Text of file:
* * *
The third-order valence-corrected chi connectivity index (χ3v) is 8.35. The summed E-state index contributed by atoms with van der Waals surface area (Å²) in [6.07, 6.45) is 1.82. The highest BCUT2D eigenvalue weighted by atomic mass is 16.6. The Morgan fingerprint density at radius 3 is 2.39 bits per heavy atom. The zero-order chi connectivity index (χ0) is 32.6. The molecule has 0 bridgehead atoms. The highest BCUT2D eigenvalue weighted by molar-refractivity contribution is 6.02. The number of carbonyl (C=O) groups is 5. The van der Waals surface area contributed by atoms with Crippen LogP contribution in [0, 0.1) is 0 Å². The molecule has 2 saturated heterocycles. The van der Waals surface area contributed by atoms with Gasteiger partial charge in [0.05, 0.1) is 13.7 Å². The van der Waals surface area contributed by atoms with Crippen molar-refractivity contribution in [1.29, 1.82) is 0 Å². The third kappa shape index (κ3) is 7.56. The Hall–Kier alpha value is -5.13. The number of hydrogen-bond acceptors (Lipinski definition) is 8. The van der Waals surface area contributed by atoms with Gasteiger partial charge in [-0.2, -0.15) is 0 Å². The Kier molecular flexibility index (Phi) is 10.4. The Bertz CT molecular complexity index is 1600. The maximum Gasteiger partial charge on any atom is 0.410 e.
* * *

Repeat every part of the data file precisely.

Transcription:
The third-order valence-corrected chi connectivity index (χ3v) is 8.35. The summed E-state index contributed by atoms with van der Waals surface area (Å²) in [6.07, 6.45) is 1.82. The highest BCUT2D eigenvalue weighted by atomic mass is 16.6. The Morgan fingerprint density at radius 3 is 2.39 bits per heavy atom. The zero-order chi connectivity index (χ0) is 32.6. The molecule has 0 bridgehead atoms. The highest BCUT2D eigenvalue weighted by molar-refractivity contribution is 6.02. The number of carbonyl (C=O) groups is 5. The van der Waals surface area contributed by atoms with Crippen LogP contribution in [0, 0.1) is 0 Å². The molecule has 2 saturated heterocycles. The van der Waals surface area contributed by atoms with Gasteiger partial charge in [0.05, 0.1) is 13.7 Å². The van der Waals surface area contributed by atoms with Crippen molar-refractivity contribution in [1.29, 1.82) is 0 Å². The third kappa shape index (κ3) is 7.56. The Hall–Kier alpha value is -5.13. The number of hydrogen-bond acceptors (Lipinski definition) is 8. The van der Waals surface area contributed by atoms with Gasteiger partial charge in [-0.2, -0.15) is 0 Å². The Kier molecular flexibility index (Phi) is 10.4. The Bertz CT molecular complexity index is 1600. The maximum Gasteiger partial charge on any atom is 0.410 e.